Dianne MacDonald, study participant.
Donor funding was a catalyst in providing the Arthritis Program with the resources needed to initiate a landmark trial. In 2014, Health Canada granted approval to the Arthritis Program to conduct the first mesenchymal stem cell (MSC) trial for knee osteoarthritis in North America.
A portion of MSCs contain stem cells, which are form many cell types including bone and cartilage cells. Under the leadership of Arthritis Program clinician scientist Dr. Jas Chahal, an Orthopedic Surgeon at Toronto Western Hospital, and Dr. Sowmya Viswanathan, an Affiliate Scientist at the Buchan Arthritis Research Centre at the Krembil Research Institute and Assistant Professor at the University of Toronto, the MSC clinical trial comprises 12 patients between the ages of 40 and 65 who have moderate to severe osteoarthritis in their knees.
Researchers are studying MSCs after they have been injected into the patient’s knee. They hope to demonstrate the safety and efficacy of cell treatment while improving the symptoms of osteoarthritis, the most common form of arthritis. The team is evaluating how well the different doses of cells worked in patients in terms of their pain, symptoms, quality of life, and also how their x-ray and MRI scores have improved.
Eleven patients have received the MSC injection thus far.
Study Participant: “I’m a big advocate.”
Dianne MacDonald is one of the study’s participants. Dianne – a retired dietitian, mother of three and grandmother of seven – lived a very active life of skiing, tennis and travelling; however, repeated injuries to her knees led to arthritis which forced her to give up those pursuits due to pain.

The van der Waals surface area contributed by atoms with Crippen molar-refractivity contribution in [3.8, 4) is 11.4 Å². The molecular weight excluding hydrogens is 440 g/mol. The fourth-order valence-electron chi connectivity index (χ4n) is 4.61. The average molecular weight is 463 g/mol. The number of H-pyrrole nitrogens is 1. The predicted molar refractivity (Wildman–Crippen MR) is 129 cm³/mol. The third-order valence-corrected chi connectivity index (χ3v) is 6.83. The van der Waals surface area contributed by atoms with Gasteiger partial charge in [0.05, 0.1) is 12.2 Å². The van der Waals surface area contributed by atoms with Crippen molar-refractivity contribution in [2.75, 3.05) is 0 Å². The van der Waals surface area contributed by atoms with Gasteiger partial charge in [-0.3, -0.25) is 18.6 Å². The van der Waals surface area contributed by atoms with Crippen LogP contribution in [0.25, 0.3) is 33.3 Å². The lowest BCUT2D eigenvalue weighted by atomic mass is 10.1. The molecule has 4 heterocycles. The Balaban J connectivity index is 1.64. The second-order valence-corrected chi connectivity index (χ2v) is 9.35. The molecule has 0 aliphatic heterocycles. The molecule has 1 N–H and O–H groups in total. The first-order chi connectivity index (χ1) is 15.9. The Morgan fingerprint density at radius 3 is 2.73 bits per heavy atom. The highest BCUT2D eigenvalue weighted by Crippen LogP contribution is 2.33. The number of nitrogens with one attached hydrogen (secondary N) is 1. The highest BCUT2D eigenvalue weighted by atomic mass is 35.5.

“It impacts your life in so many ways,” says Dianne. “I’m not one to fuss, but even just walking on hard surfaces, like concrete floors, became too much. It was very frustrating because being active is important to me. I was looking for a solution and wanted to avoid total joint replacement.”
It was at a consultation with her orthopedic surgeon, Dr. Darrell Ogilvie-Harris, that she learned about the trial. Two years ago, Dianne received an injection of 10 million cells taken from her hip. Even though this phase of the trial is focused on safety, Dianne says she felt moderate improvements almost immediately.
“After two to three months I could go walking at the mall and not experience severe pain anymore,” says Dianne. “I used to wake up in the night, and that’s no longer an issue. It’s continued to improve over the past year.”
Dianne is excited to participate in this type of groundbreaking research. “I believe MSCs hold tremendous promise and I think these types of studies will help make a difference. I’m a big advocate.”
“We are learning a lot about the differences between arthritis patients and how some respond better than others to cell therapy,” says Dr. Viswanathan. “The key to making cell therapy work will be figuring out exactly why the cells work so well in some patients, and using that to treat the patients more effectively.”
The team will use this information to plan a larger trial with more patients using these cells, and will include a control group to see how patients do when they receive cell treatment versus other treatments, on a blinded basis. They are also working on technologies that can enhance the biological activity of MSCs, which will make them more effective in treating the arthritis, even at lower doses.
“The future of osteoarthritis treatment will be related to biologics,” says Dr. Chahal. “The use of mesenchymal stromal cell technology holds promise to represent a key strategic player in preventing disease and treating patients.”
To support future mesenchymal stem cell research please contact Anette Larsson at email@example.com or 416 603 5800 x4059.